It turns out that a few years ago, Dick Cheney may have been lateralizing out of the other side of his mouth.
Taegan Goddard offers up this quote from the Seattle Post:
In an assessment that differs sharply with his view today, Dick Cheney more than a decade ago defended the decision to leave Saddam Hussein in power after the first Gulf War, telling a Seattle audience that capturing Saddam wouldn’t be worth additional U.S. casualties or the risk of getting “bogged down in the problems of trying to take over and govern Iraq.”
The story got picked up by more outlets as John Edwards took the ball and ran with it during an interview with Imus.
One does wonder though, in an election season that has been so focused on the false notion of Kerry as a flip flopper, why this attack on Cheney didn’t come earlier and often; and why it didn’t come from the Kerry-Edwards advance team as opposed to a newspaper report.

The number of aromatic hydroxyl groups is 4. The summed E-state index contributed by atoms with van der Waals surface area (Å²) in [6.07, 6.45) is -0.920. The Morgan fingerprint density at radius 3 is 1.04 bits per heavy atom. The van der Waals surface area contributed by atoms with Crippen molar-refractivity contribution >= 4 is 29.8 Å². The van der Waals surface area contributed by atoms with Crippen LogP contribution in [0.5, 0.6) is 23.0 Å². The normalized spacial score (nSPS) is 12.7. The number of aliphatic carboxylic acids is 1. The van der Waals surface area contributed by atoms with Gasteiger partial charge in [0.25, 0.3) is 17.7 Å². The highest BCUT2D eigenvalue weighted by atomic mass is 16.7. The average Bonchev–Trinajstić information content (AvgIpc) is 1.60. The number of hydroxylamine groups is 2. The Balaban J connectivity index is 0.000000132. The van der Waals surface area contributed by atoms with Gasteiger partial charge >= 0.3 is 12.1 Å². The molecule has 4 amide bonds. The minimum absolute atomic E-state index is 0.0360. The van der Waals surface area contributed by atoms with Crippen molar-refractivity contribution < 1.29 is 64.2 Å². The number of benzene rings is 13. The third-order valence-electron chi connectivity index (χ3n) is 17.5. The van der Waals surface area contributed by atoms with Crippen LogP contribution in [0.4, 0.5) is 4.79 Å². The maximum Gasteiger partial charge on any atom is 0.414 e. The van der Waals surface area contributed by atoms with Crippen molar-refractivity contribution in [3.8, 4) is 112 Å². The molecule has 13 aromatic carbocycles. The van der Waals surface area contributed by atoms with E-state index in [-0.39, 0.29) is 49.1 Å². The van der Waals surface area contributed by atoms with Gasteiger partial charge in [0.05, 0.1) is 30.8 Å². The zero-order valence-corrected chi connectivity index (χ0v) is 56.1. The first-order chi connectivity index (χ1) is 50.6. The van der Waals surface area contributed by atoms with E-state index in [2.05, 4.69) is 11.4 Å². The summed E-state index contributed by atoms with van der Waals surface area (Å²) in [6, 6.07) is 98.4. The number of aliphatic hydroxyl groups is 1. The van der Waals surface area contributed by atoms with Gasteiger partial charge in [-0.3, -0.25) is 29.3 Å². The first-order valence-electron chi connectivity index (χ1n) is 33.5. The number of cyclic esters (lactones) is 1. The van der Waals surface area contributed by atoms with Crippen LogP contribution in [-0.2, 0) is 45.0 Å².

Now, you can ask whether or not the attack is entirely fair. But you could ask the same thing about nearly every attack on John Kerry (he’s been attacked for everything from agreeing with Cheney on weapons reductions to serving with valor in Vietnam).
If he had been forced to deal with this quote endlessly, Cheney could certainly have explained that the risk of getting “bogged down” in Iraq became worth it in the post 9-11 world. But to explain the nuances of this change of heart would have taken at least two sentences. And in this political age, that’s about a sentence and a half too much.